Monday, August 15, 2011

Mary Mother Of God

Fr. Dale Matson

Anglicans express quite a range of opinions about Saint Mary and her place in the church. We have two portraits of her in our house and I often visualize her as portrayed by Da Vinci in his painting “The Annunciation” (Luke 1:26-38). In it she is visited by the angel Gabriel who kneels before her. She is seated in regal composure receiving Gabriel. The painting is a fitting tribute to her stature. The Magnificat (Luke 1:46-55) is a part of our Evening Prayer Service and in it Mary expresses to her cousin Elizabeth and to us, both her humility and the glory of God.

I am certain that my understanding of and experience with Mary may seem superficial when compared with the systematic Mariology of the Roman Church. My understanding is a testimony of sorts and very personal at that. I hope others can relate to my story too.

My mother was an alcoholic who probably self-medicated for an endogenous depression. My father emotionally detached from her and I was at times her confidant. I was also the object of her rage when she was angry. I believe my mother loved me but did not respect me or herself. Although I had two sisters, my mother was my model of a woman and wife. I married a similar woman who was not an alcoholic but who also suffered from depression and rage. I married her because she is what I was familiar with and knew how to relate to, in my acquired and convoluted manner.  My wife and I later divorced after more than twenty years of marriage.

I underwent two years of counseling with an Anglican Jungian therapist. Among other things, she encouraged me to journal and to utilize what is called “Active Imagination”. During some of my journaling I began to dialogue with Mary. I was amazed that she would be so accepting of an ordinary person like me and to accept me as is. This went on almost daily for a number of months. I believe while Eve is our earthly mother, Mary is our spiritual mother. She is the model of all women. For men like me, she is the good mother and the good wife. I believe it was Mary who enabled me to see the best in women and to relate to them in a less neurotic way. What changed was me, not the world around me. I have not dialogued with her since that time.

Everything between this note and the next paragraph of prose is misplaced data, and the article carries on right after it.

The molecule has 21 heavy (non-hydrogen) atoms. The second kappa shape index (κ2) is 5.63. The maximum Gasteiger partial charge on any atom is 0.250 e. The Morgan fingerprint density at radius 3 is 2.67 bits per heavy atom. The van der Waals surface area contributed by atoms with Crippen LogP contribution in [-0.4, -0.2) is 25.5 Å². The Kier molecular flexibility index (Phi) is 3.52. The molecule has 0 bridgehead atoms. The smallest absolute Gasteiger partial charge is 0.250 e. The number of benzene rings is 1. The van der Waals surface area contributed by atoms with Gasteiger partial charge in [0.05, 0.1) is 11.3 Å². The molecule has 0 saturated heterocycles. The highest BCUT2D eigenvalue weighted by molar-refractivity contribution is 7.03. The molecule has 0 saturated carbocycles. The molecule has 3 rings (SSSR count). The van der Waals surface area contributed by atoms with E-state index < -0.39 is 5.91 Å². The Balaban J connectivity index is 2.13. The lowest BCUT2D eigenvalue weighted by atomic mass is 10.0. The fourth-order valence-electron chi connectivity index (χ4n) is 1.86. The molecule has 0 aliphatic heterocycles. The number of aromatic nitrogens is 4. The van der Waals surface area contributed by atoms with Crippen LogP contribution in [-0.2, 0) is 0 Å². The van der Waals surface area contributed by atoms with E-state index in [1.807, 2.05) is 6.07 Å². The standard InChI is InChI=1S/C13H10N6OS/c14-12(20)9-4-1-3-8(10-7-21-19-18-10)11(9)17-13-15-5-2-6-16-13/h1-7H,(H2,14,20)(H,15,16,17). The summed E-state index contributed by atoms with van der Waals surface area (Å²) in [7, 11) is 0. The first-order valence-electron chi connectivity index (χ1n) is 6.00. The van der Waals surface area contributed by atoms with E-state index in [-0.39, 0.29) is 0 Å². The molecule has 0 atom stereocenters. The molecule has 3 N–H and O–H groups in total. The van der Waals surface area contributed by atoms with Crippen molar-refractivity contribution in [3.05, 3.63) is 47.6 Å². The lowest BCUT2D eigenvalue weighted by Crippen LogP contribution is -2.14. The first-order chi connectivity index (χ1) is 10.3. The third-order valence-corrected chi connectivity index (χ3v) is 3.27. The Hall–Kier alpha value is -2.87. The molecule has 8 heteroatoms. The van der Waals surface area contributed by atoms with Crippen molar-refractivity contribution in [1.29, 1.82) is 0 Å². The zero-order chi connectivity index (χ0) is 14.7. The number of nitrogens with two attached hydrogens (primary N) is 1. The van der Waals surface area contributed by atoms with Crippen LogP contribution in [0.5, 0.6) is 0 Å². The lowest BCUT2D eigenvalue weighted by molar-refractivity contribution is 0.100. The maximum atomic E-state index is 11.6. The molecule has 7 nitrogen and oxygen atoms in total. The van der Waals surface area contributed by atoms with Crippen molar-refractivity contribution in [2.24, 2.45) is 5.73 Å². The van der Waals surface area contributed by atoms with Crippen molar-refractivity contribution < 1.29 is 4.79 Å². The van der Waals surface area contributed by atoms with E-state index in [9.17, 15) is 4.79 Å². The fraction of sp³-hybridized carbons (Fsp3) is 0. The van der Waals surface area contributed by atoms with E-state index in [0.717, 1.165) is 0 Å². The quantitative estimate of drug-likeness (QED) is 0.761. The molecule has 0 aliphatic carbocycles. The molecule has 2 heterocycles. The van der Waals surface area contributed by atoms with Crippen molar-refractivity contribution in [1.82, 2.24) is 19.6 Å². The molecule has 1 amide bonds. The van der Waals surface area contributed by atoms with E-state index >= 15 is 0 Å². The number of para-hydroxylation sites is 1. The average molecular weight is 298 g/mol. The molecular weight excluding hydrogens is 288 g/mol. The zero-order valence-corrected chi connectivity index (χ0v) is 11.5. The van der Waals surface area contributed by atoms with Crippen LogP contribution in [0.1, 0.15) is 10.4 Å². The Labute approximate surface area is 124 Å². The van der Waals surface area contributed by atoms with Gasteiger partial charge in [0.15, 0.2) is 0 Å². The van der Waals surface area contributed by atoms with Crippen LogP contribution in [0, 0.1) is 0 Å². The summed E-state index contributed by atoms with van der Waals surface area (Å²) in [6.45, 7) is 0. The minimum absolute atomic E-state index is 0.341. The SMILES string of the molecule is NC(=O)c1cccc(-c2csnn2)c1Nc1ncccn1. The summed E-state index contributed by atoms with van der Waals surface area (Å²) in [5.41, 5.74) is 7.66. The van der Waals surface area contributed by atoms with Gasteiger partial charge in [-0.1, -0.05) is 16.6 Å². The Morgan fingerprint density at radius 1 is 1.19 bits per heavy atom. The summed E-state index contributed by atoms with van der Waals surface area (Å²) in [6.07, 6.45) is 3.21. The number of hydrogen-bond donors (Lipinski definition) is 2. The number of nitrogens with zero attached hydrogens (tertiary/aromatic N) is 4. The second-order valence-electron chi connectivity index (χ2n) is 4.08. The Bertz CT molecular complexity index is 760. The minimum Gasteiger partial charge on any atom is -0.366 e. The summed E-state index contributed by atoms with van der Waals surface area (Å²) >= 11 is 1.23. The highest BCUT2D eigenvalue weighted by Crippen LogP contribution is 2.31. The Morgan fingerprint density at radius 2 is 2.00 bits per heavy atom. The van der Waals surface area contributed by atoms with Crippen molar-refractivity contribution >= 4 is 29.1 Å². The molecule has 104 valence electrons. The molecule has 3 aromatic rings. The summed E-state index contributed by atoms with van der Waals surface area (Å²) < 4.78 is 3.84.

A year later I met a woman whose middle name is Marie, a French variant on Mary. Both of her grandmothers were named Mary also. I don’t believe she would have been attracted to the earlier me and I know that she would not have been neurotic enough for me to find her interesting either. She accepted me like Jesus accepted me, as is.  In God’s timing and treatment, I met and married a woman who I would not even have had the courage to ask on a date.  I believed prior to that, like a variation of Groucho Marx, that no woman worth having would be interested in me. For women who need healing, I believe Jesus is the model of all men and spouses.

Mary is not only the Mother of God. She is my spiritual mother who I see in my wife and the true feminine within the church of Jesus Christ. Mary is indeed blessed. Amen   

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